What to do With Your Xmas Tree?

Fortunately, most municipalities now have recycling programs for green waste, making it easier for homeowners to recycle their used Xmas tree.  Recyclers grind or shred trees into a mulch which is then composted and eventually becomes available as a bulk or bagged mulch product.  This is certainly a preferable option than the “old days” when trees were commingled with regular trash and buried in landfill sites.

If you have a large tree, prune off some branches and reduce the overall size to ensure local curbside pickup.  If you have the room on your property, you can do your own recycling via a compost bin, pile or simply leaving the tree in an area where it will slowly decompose on its own.  Leaving a tree whole may also become home to birds and other animals for shelter or nesting site.  Make sure all tinsel and other decorations have been removed from the tree.

If you  have a live tree, it can be re-planted into the outdoor landscape.  Remember, depending on the variety of pine tree, these are typically large growing trees.  Despite the small size now, ten to twenty years down the road, you may have a forty to sixty foot tall tree.  I have seen this issue while consulting on residential sites where a neighbors Xmas tree planted near the property line grew to fifty-five feet, with limbs and roots encroaching into the clients property, damaging concrete improvements and posing an increased safety  risk.  If you are going to re-plant the tree, make sure you have the space for a large pine tree to grow, avoid planting near property lines, driveways, sidewalks and patios.

For more information about Xmas tree recycling, check out this article at:

Making the most of the Christmas Tree

At Yosemite, Infrastructure Out to Benefit Giant Sequoia’s!

Read an article in the Los Angeles Times concerning upcoming changes at Yosemite National Park. There is a proposal to remove public parking, a gift shop and tram operations in an effort to minimize impacts to the Mariposa Grove, a grove of approximately 500 Giant Sequoia trees (Sequoia giganteum).

The Park service recognizes paved surfaces and infrastructure are “compacting the soil, encroaching on sequoia roots and interfering with natural drainage patterns”. Tram service will be limited to the south entry of the park and shuttle buses would take people tot he entrance of the lower grove, where the largest and oldest trees are located. Access to the upper grove would be by foot only. Approximately four acres of paved surfaces would be removed from the grove. A final decision on the proposal will be made by end of the year.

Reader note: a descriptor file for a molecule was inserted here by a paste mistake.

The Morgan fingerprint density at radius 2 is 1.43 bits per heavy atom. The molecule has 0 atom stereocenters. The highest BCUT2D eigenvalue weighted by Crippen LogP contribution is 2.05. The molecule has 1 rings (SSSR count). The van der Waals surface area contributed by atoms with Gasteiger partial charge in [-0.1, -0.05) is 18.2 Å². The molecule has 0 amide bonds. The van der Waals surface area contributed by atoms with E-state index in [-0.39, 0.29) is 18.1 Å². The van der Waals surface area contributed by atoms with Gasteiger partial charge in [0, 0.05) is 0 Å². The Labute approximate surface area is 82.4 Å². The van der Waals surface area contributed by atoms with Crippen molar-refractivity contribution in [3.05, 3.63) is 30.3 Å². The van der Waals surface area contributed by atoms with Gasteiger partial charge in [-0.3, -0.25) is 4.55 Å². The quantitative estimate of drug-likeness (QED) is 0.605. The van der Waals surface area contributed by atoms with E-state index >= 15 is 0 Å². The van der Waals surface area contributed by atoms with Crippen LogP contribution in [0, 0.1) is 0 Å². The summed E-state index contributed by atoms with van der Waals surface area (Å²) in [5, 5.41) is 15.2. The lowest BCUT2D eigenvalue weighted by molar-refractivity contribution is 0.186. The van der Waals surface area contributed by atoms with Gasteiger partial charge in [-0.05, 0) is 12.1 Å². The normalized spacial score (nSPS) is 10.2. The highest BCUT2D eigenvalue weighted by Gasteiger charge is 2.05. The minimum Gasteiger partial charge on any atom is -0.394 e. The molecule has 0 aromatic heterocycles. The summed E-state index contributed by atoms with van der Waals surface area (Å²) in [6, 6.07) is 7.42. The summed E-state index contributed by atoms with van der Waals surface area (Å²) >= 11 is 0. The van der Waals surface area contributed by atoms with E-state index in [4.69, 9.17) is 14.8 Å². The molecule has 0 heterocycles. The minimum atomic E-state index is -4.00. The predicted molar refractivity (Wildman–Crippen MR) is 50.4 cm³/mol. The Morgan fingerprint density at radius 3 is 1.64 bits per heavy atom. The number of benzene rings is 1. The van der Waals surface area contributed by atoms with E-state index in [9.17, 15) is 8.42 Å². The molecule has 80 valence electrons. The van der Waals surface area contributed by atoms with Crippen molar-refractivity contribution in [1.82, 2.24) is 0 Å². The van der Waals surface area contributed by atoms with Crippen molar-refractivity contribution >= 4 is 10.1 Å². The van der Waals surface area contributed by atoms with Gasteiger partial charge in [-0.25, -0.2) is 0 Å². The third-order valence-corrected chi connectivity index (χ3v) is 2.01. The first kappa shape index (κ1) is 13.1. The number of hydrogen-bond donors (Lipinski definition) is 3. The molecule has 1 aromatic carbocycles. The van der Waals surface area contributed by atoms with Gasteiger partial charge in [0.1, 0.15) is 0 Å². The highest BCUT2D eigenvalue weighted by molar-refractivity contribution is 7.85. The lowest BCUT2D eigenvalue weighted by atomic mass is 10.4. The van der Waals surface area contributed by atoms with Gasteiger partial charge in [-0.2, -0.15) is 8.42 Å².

Measured by mass, the giant sequoia is the worlds largest living organism. Californian’s are fortunate to have bragging rights to hosting these ageless giants living on the western slope of the Sierra Nevada. They exist in scattered groves typically on federal land.

My dad took me to Sequoia National Park when I was just a young kid, I still vividly remember the awe I felt looking at the General Sherman tree. If you haven’t seen a giant sequoia, you owe yourself and family a trip to Yosemite or Sequoia National Park to see these living legends. Their sheer mass and regal beauty is indescribable. I think this is great news for the future survival of the sequoia grove, which we almost lost due to the recent mammoth fire at Yosemite.

When trees conflicts with infrastructure, tree usually loose out.  It is an encouraging turn of events when trees are recognized more valuable than a parking lot and gift store, hopefully this trend will continue.

Read the article at Redwood Grove Saved

Can a Tree Capture Particulate Matter from the Air?

For years, certified arborists and urban foresters have learned the many benefits of trees. Energy savings are one of the foremost known benefits of trees as they shade building during the summer reducing the need for air conditioning and deciduous tress allow sunlight to reach structures during winter months, solar radiation decreasing the need for winter heating.

Another known benefit for trees are their ability to reduce storm water runoff and erosion, particularly during the winter months. Tree root systems bind soil particles and slow storm runoff from roofs and other impervious surfaces, trees act as bio filters, slowing storm and irrigation water runoff and allowing the water time to slowly percolate into the soil profile rather than run off into the street or storm drain system.  By forcing water to pass through the soil profile, rather than runoff into storm drain systems, the soil mass filters impurities before the water enters into streams, ponds and aquifers.

Birch Tree planting works as filter

A Birch street tree planting used for testing as a green filter to remove particulate matter from the air we breath

Continue reading “Can a Tree Capture Particulate Matter from the Air?” »

Trees and Solar Power – Environmental Conflict or Can the Two Co-Exist?

I attended a recent seminar in San Diego entitled Trees and Solar Power:  Natural Partners, sponsored by the California Urban Forest Council (CAUFC).  It was a very informative seminar, bringing together professionals from the solar and tree industries, as well as city planners, landscape architects, arborists and related professionals.